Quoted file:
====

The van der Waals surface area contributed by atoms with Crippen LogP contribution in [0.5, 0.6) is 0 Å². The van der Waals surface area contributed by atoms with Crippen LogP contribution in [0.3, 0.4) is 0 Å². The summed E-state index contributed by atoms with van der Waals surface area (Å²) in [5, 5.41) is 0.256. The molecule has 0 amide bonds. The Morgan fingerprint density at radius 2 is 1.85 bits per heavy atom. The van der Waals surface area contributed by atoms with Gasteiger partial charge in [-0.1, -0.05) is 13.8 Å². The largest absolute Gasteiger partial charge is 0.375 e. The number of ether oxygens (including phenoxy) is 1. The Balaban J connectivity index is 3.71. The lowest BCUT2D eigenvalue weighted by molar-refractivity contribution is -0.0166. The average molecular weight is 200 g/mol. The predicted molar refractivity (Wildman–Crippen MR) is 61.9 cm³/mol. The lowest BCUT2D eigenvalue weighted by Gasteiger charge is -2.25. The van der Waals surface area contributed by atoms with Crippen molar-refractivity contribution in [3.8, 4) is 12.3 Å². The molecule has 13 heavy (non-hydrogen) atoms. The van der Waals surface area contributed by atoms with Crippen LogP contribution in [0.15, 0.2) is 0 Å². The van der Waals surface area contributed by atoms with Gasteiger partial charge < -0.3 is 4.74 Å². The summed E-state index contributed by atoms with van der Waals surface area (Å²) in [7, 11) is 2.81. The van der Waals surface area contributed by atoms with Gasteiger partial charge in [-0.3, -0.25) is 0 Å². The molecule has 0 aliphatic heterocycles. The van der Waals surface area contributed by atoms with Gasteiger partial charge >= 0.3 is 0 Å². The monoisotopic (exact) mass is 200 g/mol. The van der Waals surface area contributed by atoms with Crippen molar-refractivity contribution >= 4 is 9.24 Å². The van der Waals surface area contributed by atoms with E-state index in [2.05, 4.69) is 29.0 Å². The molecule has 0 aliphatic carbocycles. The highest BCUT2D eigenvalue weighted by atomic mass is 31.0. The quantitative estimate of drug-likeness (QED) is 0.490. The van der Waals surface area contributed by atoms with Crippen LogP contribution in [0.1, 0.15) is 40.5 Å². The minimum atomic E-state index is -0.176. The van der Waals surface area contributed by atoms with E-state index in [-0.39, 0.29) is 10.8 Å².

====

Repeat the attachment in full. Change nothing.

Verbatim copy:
The van der Waals surface area contributed by atoms with Crippen LogP contribution in [0.5, 0.6) is 0 Å². The van der Waals surface area contributed by atoms with Crippen LogP contribution in [0.3, 0.4) is 0 Å². The summed E-state index contributed by atoms with van der Waals surface area (Å²) in [5, 5.41) is 0.256. The molecule has 0 amide bonds. The Morgan fingerprint density at radius 2 is 1.85 bits per heavy atom. The van der Waals surface area contributed by atoms with Gasteiger partial charge in [-0.1, -0.05) is 13.8 Å². The largest absolute Gasteiger partial charge is 0.375 e. The number of ether oxygens (including phenoxy) is 1. The Balaban J connectivity index is 3.71. The lowest BCUT2D eigenvalue weighted by molar-refractivity contribution is -0.0166. The average molecular weight is 200 g/mol. The predicted molar refractivity (Wildman–Crippen MR) is 61.9 cm³/mol. The lowest BCUT2D eigenvalue weighted by Gasteiger charge is -2.25. The van der Waals surface area contributed by atoms with Crippen molar-refractivity contribution in [3.8, 4) is 12.3 Å². The molecule has 13 heavy (non-hydrogen) atoms. The van der Waals surface area contributed by atoms with Crippen LogP contribution in [0.15, 0.2) is 0 Å². The van der Waals surface area contributed by atoms with Gasteiger partial charge < -0.3 is 4.74 Å². The summed E-state index contributed by atoms with van der Waals surface area (Å²) in [7, 11) is 2.81. The van der Waals surface area contributed by atoms with Gasteiger partial charge in [-0.3, -0.25) is 0 Å². The molecule has 0 aliphatic heterocycles. The van der Waals surface area contributed by atoms with Gasteiger partial charge >= 0.3 is 0 Å². The monoisotopic (exact) mass is 200 g/mol. The van der Waals surface area contributed by atoms with Crippen molar-refractivity contribution >= 4 is 9.24 Å². The van der Waals surface area contributed by atoms with E-state index in [2.05, 4.69) is 29.0 Å². The molecule has 0 aliphatic carbocycles. The highest BCUT2D eigenvalue weighted by atomic mass is 31.0. The quantitative estimate of drug-likeness (QED) is 0.490. The van der Waals surface area contributed by atoms with Crippen LogP contribution in [0.1, 0.15) is 40.5 Å². The minimum atomic E-state index is -0.176. The van der Waals surface area contributed by atoms with E-state index in [-0.39, 0.29) is 10.8 Å².